The ionisation potentials of the elements in the Periodic Table. Bar size reflects amount of energy required to remove the outermost electron.

Properties of rare superheavy element revealed

The cover story of the latest edition of Nature reveals one of the basic atomic properties of an element that exists for only 27 seconds and can only be produced in a particle accelerator. It is the result of an international collaboration including a Massey University scientist.

Dr Anastasia Borschevsky, an associate member in the Centre for Theoretical Chemistry and Physics, who also works at the Helmholtz Institut Mainz in Germany, is part of the international team which also includes scientists from Japan, Germany, Switzerland and Israel.

The group investigated element 103, lawrencium – a superheavy element with more than 100 electrons. Lawrencium is unstable and does not exist in nature, meaning studies about the element are limited. The scientists produced atoms that existed for about 27 seconds in a particle accelerator.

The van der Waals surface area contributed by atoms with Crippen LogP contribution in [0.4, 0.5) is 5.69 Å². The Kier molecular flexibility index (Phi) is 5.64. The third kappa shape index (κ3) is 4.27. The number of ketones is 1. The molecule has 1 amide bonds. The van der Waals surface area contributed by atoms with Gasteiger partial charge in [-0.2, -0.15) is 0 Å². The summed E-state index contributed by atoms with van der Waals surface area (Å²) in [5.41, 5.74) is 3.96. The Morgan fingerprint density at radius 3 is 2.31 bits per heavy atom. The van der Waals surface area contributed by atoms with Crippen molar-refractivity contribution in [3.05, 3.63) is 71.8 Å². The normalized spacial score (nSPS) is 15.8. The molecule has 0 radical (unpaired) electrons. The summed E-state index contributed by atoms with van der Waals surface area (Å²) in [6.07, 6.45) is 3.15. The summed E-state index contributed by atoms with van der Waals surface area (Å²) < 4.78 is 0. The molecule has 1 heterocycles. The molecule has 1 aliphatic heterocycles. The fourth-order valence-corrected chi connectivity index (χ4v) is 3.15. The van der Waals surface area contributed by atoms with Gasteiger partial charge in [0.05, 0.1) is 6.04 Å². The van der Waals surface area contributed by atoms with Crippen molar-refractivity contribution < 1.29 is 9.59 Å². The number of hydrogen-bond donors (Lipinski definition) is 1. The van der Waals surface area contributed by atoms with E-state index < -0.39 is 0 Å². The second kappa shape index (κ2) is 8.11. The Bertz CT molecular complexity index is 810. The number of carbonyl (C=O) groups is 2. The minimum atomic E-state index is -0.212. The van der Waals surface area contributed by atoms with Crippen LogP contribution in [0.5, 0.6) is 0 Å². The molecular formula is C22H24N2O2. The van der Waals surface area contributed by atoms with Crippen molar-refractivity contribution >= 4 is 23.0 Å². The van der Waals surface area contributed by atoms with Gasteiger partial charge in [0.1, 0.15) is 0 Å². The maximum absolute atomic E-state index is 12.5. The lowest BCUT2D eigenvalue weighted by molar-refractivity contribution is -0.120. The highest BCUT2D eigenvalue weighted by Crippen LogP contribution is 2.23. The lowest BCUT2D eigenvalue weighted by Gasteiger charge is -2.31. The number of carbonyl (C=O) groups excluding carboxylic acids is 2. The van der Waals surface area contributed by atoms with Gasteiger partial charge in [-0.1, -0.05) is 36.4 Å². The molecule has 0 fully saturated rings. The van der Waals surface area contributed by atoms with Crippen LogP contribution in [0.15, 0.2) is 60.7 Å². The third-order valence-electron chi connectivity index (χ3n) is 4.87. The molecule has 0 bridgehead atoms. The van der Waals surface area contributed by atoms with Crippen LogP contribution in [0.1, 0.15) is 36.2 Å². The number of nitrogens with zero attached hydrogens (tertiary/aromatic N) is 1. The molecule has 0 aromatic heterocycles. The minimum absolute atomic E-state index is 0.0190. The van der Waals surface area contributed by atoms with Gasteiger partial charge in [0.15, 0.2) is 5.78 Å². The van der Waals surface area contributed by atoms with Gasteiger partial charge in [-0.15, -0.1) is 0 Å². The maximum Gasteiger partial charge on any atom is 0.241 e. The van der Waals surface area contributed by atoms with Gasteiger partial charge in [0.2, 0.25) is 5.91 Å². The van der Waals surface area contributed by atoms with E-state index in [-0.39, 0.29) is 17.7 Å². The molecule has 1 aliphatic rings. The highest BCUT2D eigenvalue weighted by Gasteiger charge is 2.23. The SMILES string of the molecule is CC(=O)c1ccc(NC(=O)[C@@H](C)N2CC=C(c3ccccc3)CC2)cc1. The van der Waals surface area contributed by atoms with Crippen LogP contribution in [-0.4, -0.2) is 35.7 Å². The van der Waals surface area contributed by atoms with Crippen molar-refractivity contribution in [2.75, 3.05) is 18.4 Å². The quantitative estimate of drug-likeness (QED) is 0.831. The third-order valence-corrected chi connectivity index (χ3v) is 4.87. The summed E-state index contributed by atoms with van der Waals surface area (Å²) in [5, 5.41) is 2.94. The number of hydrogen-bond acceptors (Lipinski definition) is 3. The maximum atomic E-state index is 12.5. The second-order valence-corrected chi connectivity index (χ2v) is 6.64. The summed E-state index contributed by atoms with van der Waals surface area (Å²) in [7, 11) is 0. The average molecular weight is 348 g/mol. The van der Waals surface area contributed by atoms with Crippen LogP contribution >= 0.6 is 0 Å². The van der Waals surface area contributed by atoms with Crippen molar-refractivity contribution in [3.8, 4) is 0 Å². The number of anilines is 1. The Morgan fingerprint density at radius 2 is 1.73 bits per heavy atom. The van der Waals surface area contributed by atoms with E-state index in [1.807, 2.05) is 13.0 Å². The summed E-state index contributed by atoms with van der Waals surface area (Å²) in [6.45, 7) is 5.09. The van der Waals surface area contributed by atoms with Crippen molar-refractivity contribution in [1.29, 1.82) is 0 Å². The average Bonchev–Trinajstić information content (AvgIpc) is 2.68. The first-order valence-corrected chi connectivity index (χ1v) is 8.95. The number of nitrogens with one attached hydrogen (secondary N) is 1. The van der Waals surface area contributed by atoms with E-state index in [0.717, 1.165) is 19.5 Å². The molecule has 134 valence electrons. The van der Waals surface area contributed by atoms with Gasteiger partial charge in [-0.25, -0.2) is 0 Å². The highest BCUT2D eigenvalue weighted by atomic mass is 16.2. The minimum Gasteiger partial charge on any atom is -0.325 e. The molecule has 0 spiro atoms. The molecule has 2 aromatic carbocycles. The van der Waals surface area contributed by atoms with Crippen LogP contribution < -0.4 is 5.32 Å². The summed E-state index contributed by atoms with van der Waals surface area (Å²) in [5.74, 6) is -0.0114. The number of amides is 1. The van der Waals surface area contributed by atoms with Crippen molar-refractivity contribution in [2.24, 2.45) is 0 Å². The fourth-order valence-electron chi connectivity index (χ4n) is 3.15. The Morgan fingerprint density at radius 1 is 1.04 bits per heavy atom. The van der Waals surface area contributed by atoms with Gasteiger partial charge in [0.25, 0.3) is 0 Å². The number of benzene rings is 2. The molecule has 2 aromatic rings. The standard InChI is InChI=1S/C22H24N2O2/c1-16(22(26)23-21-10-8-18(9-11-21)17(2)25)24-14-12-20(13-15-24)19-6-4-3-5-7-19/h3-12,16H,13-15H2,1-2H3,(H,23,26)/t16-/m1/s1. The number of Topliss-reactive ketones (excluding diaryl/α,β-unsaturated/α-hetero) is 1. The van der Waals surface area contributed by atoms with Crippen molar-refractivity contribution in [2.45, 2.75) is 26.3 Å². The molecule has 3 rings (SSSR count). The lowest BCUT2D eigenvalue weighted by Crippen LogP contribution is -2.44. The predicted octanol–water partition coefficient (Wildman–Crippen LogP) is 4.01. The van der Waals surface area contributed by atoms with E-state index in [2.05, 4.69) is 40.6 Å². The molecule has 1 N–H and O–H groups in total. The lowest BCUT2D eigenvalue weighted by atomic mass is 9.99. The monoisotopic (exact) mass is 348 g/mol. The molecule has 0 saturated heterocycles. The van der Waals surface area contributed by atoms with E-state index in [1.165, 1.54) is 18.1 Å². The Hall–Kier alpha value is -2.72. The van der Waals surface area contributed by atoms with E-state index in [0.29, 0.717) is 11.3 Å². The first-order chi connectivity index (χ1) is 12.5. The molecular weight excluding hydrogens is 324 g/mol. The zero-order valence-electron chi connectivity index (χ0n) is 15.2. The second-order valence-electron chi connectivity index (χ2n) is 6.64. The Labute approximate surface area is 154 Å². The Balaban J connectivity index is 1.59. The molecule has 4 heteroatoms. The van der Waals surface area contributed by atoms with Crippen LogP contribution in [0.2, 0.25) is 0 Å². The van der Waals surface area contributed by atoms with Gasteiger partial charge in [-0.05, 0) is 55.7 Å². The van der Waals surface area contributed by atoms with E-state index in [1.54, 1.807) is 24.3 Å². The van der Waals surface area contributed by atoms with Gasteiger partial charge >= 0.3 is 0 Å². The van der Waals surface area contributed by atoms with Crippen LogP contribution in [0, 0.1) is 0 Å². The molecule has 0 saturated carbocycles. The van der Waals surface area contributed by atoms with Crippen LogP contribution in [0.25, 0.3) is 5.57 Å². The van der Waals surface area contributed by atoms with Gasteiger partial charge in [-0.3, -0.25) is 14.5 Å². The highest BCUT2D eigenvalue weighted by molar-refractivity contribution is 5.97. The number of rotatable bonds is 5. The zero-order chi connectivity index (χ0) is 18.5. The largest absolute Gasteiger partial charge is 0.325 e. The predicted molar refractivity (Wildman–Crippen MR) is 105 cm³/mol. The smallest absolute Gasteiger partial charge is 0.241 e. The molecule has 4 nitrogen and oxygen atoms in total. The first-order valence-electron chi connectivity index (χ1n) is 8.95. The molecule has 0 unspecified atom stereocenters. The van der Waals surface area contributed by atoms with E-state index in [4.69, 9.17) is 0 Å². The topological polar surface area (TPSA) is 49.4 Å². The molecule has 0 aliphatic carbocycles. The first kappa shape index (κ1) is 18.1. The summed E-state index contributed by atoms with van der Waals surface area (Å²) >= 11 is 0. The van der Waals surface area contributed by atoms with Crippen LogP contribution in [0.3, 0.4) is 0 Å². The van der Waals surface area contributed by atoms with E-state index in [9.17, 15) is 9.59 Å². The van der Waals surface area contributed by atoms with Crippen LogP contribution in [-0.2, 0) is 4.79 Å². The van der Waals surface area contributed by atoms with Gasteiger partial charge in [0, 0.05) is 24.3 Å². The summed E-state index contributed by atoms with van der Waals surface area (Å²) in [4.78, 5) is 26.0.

Using a novel experimental technique developed at the Japan Atomic Energy Agency tandem accelerator in Tokai, Japan, scientists measured the ionisation potential – the amount of energy required to remove the outermost electron of an element. They also did a theoretical calculation of the ionisation potential, done by Massey University together with colleagues from Tel Aviv University, Israel.

They found that very little energy — only 4.96 electron volts — was required to ionise lawrencium and this was almost identical to the calculated value. This is lower than for most of the elements in the Periodic Table. Energies are generally very small. For comparison, the amount of energy a mosquito uses when it flies is about one trillion electron volts.

The research is scientifically important because this is the heaviest element for which the ionisation energy has been measured. It also helps confirm the position of lawrencium within the Periodic Table of Elements and opens the door for understanding the chemical and physical properties of superheavy elements.

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